Address by Mr. Tim O’Malley T.D., Minister of State at the Department of Health and Children at the launch of the Reports on the Consultation Process by the Expert Group on Mental Health Policy
I am delighted to have been invited here today by the Expert Group on Mental Health Policy to launch the two reports on the Consultation Process. The reports are very aptly entitled Speaking your Mind and What we Heard.
Speaking your Mind, prepared by Carr Communications, who facilitated the public consultation process, provides a very comprehensive overview of the three part consultation process which comprised written submissions, questionnaires and two public consultation days.
The second Report, What we Heard is the result of a comprehensive one-to-one consultation process with service users in the Adult Mental Health Services which was undertaken by The Irish Advocacy Network on behalf of the Expert Group. Both Reports provide a very clear message to policy makers about the type of mental health services that are needed for the future: services that are person-centered, accessible and of a high standard.
Most of us would have to agree that people with a mental illness are among the most vulnerable groups in our society. For many years, people with a mental illness were excluded from full participation in community life as a result of the widespread stigmatisation of mental illness. Thankfully, there is now recognition of the right of each person to participate fully in the social, economic, political and cultural activities of their communities. Recognition of that right is vital if we are to build an inclusive society in which all of our citizens can contribute their experiences, talents and abilities. The core principle underlying this policy is that people suffering from any form of ill health should be enabled to live as independently as possible.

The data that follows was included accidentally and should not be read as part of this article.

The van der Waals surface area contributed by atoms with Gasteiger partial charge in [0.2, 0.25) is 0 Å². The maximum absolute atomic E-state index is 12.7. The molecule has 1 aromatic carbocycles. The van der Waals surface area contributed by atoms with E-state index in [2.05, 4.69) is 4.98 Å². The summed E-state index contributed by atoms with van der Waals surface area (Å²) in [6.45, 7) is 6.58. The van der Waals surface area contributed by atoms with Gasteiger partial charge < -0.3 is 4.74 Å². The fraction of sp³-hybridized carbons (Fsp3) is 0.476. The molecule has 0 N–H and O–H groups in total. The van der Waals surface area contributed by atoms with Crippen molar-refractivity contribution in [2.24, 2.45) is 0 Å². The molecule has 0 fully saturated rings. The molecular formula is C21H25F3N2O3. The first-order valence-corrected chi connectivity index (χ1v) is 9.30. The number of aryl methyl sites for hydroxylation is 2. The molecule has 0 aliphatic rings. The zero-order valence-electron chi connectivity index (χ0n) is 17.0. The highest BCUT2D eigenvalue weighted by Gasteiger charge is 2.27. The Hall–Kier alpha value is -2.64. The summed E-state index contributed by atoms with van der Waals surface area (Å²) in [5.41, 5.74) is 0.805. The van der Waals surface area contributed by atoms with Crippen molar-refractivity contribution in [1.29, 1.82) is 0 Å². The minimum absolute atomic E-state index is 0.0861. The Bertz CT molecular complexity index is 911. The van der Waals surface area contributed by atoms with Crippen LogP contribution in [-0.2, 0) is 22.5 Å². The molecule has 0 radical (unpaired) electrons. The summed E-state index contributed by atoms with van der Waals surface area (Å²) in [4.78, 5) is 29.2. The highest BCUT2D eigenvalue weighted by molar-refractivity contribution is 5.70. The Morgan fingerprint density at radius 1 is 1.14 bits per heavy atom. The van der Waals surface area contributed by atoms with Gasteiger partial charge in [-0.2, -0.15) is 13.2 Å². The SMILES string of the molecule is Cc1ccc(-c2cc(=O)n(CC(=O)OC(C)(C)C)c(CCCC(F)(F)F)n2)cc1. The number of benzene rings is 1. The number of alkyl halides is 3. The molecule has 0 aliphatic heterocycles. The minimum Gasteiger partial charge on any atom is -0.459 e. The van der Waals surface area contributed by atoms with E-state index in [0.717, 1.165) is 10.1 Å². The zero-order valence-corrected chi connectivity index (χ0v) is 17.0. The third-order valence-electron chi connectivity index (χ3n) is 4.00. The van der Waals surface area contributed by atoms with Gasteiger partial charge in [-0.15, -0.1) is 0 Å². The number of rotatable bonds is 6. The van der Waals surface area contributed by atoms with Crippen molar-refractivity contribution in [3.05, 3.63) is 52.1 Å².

This was acknowledged as far back as 1984 when “Planning for the Future” recognised that old institutional mental hospitals are unsuitable for the delivery of a modern mental health service and developed the concept of a comprehensive community orientated psychiatric service. On foot of the recommendations of that landmark report, recent years have seen dramatic changes in both the concept and practice of mental health care delivery in Ireland. The perception of an institutional style mental health service, standing in isolation and closed from the rest of the community, is thankfully becoming a thing of the past.
Enormous strides have been made and continue to be made in developing a service which is comprehensive, community-based and integrated with other health services. Substantial progress has been made in ensuring that those in need of mental health services receive care and treatment in the most appropriate setting. Undoubtedly the quality of care for many people with a mental illness has been enhanced by this development. Many of you here today will have experienced and indeed contributed to this change in the delivery of services, which has brought about many improvements in patient care.